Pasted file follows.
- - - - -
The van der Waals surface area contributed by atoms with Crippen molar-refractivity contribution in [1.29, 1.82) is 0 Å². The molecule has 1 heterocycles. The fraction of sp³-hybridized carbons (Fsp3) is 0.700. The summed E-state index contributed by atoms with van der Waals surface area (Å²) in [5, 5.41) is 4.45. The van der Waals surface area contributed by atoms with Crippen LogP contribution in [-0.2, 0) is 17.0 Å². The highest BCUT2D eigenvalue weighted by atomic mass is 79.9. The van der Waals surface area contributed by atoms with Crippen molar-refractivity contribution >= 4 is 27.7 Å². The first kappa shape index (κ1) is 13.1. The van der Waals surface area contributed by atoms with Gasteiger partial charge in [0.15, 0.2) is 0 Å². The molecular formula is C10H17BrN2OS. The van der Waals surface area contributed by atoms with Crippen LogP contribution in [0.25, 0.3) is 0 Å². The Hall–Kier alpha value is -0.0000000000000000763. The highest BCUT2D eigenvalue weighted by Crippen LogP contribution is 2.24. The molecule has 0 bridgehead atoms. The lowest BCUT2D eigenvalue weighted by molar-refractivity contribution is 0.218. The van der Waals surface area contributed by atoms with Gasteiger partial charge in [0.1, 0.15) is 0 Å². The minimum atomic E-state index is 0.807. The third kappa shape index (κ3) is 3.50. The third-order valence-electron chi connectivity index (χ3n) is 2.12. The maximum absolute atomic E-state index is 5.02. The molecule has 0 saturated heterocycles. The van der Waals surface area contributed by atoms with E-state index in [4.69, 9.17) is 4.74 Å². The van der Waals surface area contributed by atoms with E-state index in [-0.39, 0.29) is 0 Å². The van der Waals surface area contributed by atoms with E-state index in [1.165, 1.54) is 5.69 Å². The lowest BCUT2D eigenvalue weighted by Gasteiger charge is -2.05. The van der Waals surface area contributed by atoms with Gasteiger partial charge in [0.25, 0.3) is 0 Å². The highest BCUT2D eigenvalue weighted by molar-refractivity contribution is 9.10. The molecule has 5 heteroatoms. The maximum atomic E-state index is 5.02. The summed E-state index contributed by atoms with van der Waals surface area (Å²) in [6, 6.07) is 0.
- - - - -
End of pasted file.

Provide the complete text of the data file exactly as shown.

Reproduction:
The van der Waals surface area contributed by atoms with Crippen molar-refractivity contribution in [1.29, 1.82) is 0 Å². The molecule has 1 heterocycles. The fraction of sp³-hybridized carbons (Fsp3) is 0.700. The summed E-state index contributed by atoms with van der Waals surface area (Å²) in [5, 5.41) is 4.45. The van der Waals surface area contributed by atoms with Crippen LogP contribution in [-0.2, 0) is 17.0 Å². The highest BCUT2D eigenvalue weighted by atomic mass is 79.9. The van der Waals surface area contributed by atoms with Crippen molar-refractivity contribution >= 4 is 27.7 Å². The first kappa shape index (κ1) is 13.1. The van der Waals surface area contributed by atoms with Gasteiger partial charge in [0.15, 0.2) is 0 Å². The molecular formula is C10H17BrN2OS. The van der Waals surface area contributed by atoms with Crippen LogP contribution in [0.25, 0.3) is 0 Å². The Hall–Kier alpha value is -0.0000000000000000763. The highest BCUT2D eigenvalue weighted by Crippen LogP contribution is 2.24. The molecule has 0 bridgehead atoms. The lowest BCUT2D eigenvalue weighted by molar-refractivity contribution is 0.218. The van der Waals surface area contributed by atoms with Gasteiger partial charge in [0.1, 0.15) is 0 Å². The minimum atomic E-state index is 0.807. The third kappa shape index (κ3) is 3.50. The third-order valence-electron chi connectivity index (χ3n) is 2.12. The maximum absolute atomic E-state index is 5.02. The molecule has 0 saturated heterocycles. The van der Waals surface area contributed by atoms with E-state index in [4.69, 9.17) is 4.74 Å². The van der Waals surface area contributed by atoms with E-state index in [-0.39, 0.29) is 0 Å². The van der Waals surface area contributed by atoms with E-state index in [1.165, 1.54) is 5.69 Å². The lowest BCUT2D eigenvalue weighted by Gasteiger charge is -2.05. The van der Waals surface area contributed by atoms with Gasteiger partial charge in [0.25, 0.3) is 0 Å². The highest BCUT2D eigenvalue weighted by molar-refractivity contribution is 9.10. The molecule has 5 heteroatoms. The maximum atomic E-state index is 5.02. The summed E-state index contributed by atoms with van der Waals surface area (Å²) in [6, 6.07) is 0.